"Iiiiiiiiiii swal-lowed a fly," sings Warpaint co-leader Emily Kokal, to the tune made famous by Sugar Ray. She’s staring into the American Museum of Natural History's vaulted ceiling, her peculiar chorus bouncing back down at her, as a pair of stuffed, glass-eyed moose are poised for battle to her right and water buffalo lazily idle to her left. Tourists with cameras quietly navigate around her to snap photos of the beasts frozen in time — needless to say, Kokal is easily the most animated mammal in the room. Though a moment later, drummer Stella Mozgawa runs up behind her to join in on the warped hook, which, in a matter of seconds, has devolved into a chant that the girls yelp in unison: "Fly! High! High! High!"

What prompted this burst of energy is a mystery, but given the decade they've spent together, it's no surprise that the women of Warpaint are both oblivious to strangers and readily available for impromptu band sing-a-longs. Not to mention that they're easily distracted, especially by each other.

The girls’ impulsive natures coagulate in a similar way on their second, self-titled album of sexy, glossy-sheened love songs. While their music has always relied heavily on a ghostly, melancholic ambience — the kind that settles over even the more joyful tracks — it’s easy to spot the inspired evolution on Warpaint, as Stella, Emily, fellow singer Theresa Wayman, and bassist Jenny Lee Lindberg push beyond the broad, atmospheric crooning they’re best known for. This time, it feels like they’ve got something to say.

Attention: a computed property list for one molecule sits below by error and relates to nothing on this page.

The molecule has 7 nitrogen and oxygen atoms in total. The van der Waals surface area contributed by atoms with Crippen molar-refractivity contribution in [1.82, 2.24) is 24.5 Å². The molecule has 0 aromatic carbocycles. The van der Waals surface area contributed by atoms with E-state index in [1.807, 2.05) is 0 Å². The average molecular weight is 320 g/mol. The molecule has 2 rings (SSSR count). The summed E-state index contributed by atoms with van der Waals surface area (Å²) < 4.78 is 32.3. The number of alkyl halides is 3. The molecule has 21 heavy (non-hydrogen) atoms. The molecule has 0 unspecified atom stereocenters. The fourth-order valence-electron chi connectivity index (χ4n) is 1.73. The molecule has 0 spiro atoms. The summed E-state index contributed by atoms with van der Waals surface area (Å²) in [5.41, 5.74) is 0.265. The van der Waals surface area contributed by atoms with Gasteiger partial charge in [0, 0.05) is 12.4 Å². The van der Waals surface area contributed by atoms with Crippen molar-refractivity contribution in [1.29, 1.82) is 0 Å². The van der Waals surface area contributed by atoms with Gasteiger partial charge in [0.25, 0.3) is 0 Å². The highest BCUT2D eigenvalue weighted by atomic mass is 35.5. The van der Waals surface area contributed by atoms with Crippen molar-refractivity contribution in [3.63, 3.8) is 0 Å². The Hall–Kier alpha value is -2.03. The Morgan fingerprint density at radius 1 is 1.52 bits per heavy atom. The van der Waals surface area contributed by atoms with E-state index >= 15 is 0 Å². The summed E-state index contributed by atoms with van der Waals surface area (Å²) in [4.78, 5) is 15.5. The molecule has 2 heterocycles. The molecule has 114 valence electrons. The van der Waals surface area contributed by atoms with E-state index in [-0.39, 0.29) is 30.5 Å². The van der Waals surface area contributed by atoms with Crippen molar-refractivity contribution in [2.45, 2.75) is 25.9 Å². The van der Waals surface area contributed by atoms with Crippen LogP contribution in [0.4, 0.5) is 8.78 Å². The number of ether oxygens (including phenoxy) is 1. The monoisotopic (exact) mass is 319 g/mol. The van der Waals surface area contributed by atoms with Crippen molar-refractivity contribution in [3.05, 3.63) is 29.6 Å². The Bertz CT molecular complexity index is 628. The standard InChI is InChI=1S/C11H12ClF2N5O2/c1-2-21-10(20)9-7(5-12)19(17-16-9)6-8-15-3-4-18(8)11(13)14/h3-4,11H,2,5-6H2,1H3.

Each Warpainter plays her part, too: “Biggy” builds around an essential bassline, “Love Is to Die” relies on a lovelorn vocal nonchalance, and “Disco // Very” is a freestyled jam session that flaunts a distinct we-don’t-give-a-fuck attitude. Released on Rough Trade late last month, Warpaint is also their first go at writing independently of each other before coming together as a whole: “We each took on any or all of the roles of the band at any given time,” explains Stella, whose percussive influence is prevalent throughout. “We would write alone or branch off in a pair, and then bring it back to the group. We all have a song on the album that feels distinct to us.”